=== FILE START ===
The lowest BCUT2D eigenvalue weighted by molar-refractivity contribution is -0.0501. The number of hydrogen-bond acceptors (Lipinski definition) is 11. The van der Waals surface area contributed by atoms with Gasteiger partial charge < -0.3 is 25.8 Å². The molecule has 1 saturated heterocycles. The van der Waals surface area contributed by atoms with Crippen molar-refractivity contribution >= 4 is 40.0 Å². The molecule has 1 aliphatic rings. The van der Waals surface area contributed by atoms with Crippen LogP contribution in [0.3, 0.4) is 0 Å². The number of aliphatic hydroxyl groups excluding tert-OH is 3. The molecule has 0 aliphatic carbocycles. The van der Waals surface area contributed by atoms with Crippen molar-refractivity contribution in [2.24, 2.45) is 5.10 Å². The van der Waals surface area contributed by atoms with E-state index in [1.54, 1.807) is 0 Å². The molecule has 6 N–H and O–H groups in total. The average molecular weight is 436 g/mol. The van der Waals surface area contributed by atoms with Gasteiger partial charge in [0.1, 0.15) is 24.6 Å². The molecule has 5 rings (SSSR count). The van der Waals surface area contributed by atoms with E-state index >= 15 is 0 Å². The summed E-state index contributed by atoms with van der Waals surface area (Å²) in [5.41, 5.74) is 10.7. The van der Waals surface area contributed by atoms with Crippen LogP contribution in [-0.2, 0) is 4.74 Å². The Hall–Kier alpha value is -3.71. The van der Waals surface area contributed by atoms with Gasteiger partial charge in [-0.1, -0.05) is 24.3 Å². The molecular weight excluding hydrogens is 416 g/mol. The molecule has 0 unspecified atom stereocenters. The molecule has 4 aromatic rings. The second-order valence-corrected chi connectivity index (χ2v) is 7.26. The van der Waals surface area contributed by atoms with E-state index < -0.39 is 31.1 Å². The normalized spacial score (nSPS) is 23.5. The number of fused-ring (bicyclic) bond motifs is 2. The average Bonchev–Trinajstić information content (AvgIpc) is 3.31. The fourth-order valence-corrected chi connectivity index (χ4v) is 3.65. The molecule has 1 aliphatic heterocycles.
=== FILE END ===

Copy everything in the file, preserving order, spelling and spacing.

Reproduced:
The lowest BCUT2D eigenvalue weighted by molar-refractivity contribution is -0.0501. The number of hydrogen-bond acceptors (Lipinski definition) is 11. The van der Waals surface area contributed by atoms with Gasteiger partial charge < -0.3 is 25.8 Å². The molecule has 1 saturated heterocycles. The van der Waals surface area contributed by atoms with Crippen molar-refractivity contribution >= 4 is 40.0 Å². The molecule has 1 aliphatic rings. The van der Waals surface area contributed by atoms with Crippen LogP contribution in [0.3, 0.4) is 0 Å². The number of aliphatic hydroxyl groups excluding tert-OH is 3. The molecule has 0 aliphatic carbocycles. The van der Waals surface area contributed by atoms with Crippen molar-refractivity contribution in [2.24, 2.45) is 5.10 Å². The van der Waals surface area contributed by atoms with E-state index in [1.54, 1.807) is 0 Å². The molecule has 6 N–H and O–H groups in total. The average molecular weight is 436 g/mol. The van der Waals surface area contributed by atoms with Gasteiger partial charge in [0.1, 0.15) is 24.6 Å². The molecule has 5 rings (SSSR count). The van der Waals surface area contributed by atoms with E-state index >= 15 is 0 Å². The summed E-state index contributed by atoms with van der Waals surface area (Å²) in [5.41, 5.74) is 10.7. The van der Waals surface area contributed by atoms with Crippen LogP contribution in [-0.2, 0) is 4.74 Å². The Hall–Kier alpha value is -3.71. The van der Waals surface area contributed by atoms with Gasteiger partial charge in [-0.1, -0.05) is 24.3 Å². The molecular weight excluding hydrogens is 416 g/mol. The molecule has 0 unspecified atom stereocenters. The molecule has 4 aromatic rings. The second-order valence-corrected chi connectivity index (χ2v) is 7.26. The van der Waals surface area contributed by atoms with E-state index < -0.39 is 31.1 Å². The normalized spacial score (nSPS) is 23.5. The number of fused-ring (bicyclic) bond motifs is 2. The average Bonchev–Trinajstić information content (AvgIpc) is 3.31. The fourth-order valence-corrected chi connectivity index (χ4v) is 3.65. The molecule has 1 aliphatic heterocycles.